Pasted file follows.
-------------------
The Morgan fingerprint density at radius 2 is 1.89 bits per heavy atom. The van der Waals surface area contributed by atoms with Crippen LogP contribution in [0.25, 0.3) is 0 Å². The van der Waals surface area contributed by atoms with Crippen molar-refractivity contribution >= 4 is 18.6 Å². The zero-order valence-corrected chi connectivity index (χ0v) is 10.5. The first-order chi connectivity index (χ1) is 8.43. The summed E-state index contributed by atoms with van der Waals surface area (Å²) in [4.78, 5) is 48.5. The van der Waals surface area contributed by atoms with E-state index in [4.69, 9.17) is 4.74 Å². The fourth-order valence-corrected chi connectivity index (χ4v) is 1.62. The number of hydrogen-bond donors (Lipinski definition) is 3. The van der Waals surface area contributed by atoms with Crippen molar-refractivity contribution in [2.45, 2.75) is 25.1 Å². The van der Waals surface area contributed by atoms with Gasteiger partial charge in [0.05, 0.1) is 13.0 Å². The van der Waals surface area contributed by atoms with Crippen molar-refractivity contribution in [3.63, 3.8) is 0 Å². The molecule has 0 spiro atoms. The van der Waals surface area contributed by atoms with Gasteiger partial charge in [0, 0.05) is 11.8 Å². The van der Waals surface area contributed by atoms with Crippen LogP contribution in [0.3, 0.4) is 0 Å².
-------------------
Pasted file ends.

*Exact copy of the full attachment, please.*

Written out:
The Morgan fingerprint density at radius 2 is 1.89 bits per heavy atom. The van der Waals surface area contributed by atoms with Crippen LogP contribution in [0.25, 0.3) is 0 Å². The van der Waals surface area contributed by atoms with Crippen molar-refractivity contribution >= 4 is 18.6 Å². The zero-order valence-corrected chi connectivity index (χ0v) is 10.5. The first-order chi connectivity index (χ1) is 8.43. The summed E-state index contributed by atoms with van der Waals surface area (Å²) in [4.78, 5) is 48.5. The van der Waals surface area contributed by atoms with E-state index in [4.69, 9.17) is 4.74 Å². The fourth-order valence-corrected chi connectivity index (χ4v) is 1.62. The number of hydrogen-bond donors (Lipinski definition) is 3. The van der Waals surface area contributed by atoms with Crippen molar-refractivity contribution in [2.45, 2.75) is 25.1 Å². The van der Waals surface area contributed by atoms with Gasteiger partial charge in [0.05, 0.1) is 13.0 Å². The van der Waals surface area contributed by atoms with Crippen molar-refractivity contribution in [3.63, 3.8) is 0 Å². The molecule has 0 spiro atoms. The van der Waals surface area contributed by atoms with Gasteiger partial charge in [0, 0.05) is 11.8 Å². The van der Waals surface area contributed by atoms with Crippen LogP contribution in [0.3, 0.4) is 0 Å².